Steel Mills

AHMSA investors plan for staggered restart beginning in September

Written by Laura Miller

AHMSA’s new investors, Argentem Creek Partners, have plans for a potential staggered restart of operations at the Mexican steelmaker.

On March 21, AHMSA said it presented documents intended to allow for its exit from the bankruptcy process, including a restructuring plan, to a Mexican court.

Argentem’s action plan calls for “a staggered restart of operations starting in September with the electric furnace, lamination equipment, and the subsequent addition of blast furnace six,” according to news posted on the company’s website this week. The posted article is of an April 3 Infonor interview with John Abbott, a member of AHMSA’s board of directors.

Abbott said the plan’s second stage would see BF6 restarted by the end of this year, with an anticipated production level of 200,000 metric tons per month.

With the EAF and BF6 running, AHMSA would be operating at 55% of capacity, according to Abbott.

“We estimate that we will reach 100% utilization once we can make the planned investments of USD$1.7 billion … which is estimated to be achieved by mid-2027,” Abbott said.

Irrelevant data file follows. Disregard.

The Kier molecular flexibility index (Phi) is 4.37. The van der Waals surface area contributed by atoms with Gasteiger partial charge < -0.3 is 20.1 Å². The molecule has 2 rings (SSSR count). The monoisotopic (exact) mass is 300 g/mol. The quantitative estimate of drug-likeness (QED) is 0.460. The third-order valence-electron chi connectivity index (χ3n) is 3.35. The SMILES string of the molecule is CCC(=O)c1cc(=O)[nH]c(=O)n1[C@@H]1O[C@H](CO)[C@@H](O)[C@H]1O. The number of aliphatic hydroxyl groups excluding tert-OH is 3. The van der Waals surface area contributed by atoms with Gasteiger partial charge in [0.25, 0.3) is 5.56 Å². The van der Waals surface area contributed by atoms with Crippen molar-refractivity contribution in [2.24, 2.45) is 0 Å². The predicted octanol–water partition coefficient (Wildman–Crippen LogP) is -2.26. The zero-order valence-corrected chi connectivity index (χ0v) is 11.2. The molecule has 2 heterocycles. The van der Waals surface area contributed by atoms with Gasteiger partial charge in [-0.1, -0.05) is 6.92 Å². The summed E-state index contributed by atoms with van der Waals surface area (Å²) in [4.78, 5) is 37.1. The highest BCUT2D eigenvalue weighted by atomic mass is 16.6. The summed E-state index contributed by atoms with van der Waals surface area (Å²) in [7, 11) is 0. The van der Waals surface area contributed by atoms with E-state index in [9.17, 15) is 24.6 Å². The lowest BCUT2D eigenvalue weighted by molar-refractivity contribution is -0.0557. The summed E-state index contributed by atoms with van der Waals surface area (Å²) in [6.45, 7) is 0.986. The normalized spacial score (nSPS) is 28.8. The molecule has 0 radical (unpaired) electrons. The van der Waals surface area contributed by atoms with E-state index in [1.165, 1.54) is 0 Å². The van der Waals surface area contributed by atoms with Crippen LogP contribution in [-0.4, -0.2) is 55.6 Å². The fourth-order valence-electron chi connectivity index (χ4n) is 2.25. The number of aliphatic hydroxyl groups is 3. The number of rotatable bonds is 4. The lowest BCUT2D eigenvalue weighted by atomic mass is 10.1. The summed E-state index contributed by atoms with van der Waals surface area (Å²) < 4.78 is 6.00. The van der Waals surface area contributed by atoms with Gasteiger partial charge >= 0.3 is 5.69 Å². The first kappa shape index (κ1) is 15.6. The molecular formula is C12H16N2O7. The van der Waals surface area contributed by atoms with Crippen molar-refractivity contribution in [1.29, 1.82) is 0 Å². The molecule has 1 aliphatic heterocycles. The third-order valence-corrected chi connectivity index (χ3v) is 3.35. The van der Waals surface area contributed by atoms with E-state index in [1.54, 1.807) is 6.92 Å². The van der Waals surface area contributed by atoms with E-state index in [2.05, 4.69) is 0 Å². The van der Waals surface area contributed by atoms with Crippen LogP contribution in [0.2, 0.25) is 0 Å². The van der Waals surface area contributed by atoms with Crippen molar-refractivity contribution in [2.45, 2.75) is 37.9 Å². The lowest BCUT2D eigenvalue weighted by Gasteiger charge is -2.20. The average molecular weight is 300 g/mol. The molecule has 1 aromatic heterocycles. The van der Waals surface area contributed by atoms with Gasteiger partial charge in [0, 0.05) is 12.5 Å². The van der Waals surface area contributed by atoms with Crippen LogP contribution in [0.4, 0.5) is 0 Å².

However, this is all “assuming that the restructuring plan is approved, and the investors confirm their participation.”

US-based investment fund Argentem aims to invest ~$2.2 billion to reactivate AHMSA’s steel mills and mines and to replace and install new equipment “to return the company to the operational state in which it was before this crisis.”

That $1.7 billion Abbott mentioned would be used to pay financial liabilities, including government debt, secured creditors, and worker settlements.

Argentem “would not be making this level of investment if they did not have a very optimistic vision for the future of the company,” Abbott said.

The government of Mexico wants AHMSA reactivated by private investment, according to Abbott. It “has been very clear that it is not going to rescue the company,” but is supportive of Argentem’s recapitalization and restart proposal, he said.

Since AHMSA ceased operations in December 2022, many of its assets have fallen into a state of disrepair.

Abbott noted that some essential assets “have been lost or severely damaged,” including “both cokers and blast furnace five.”

A railway connecting the Hercules iron ore mine with the steel mills was also seriously damaged, and ~29 kilometers of pipeline were stolen. Abbott said AHMSA doesn’t know the status of that mine, but that it is flooded and has been pillaged.

“An analysis will have to be carried out on the costs and times to replace damaged equipment and what has been stolen,” he noted.

Laura Miller

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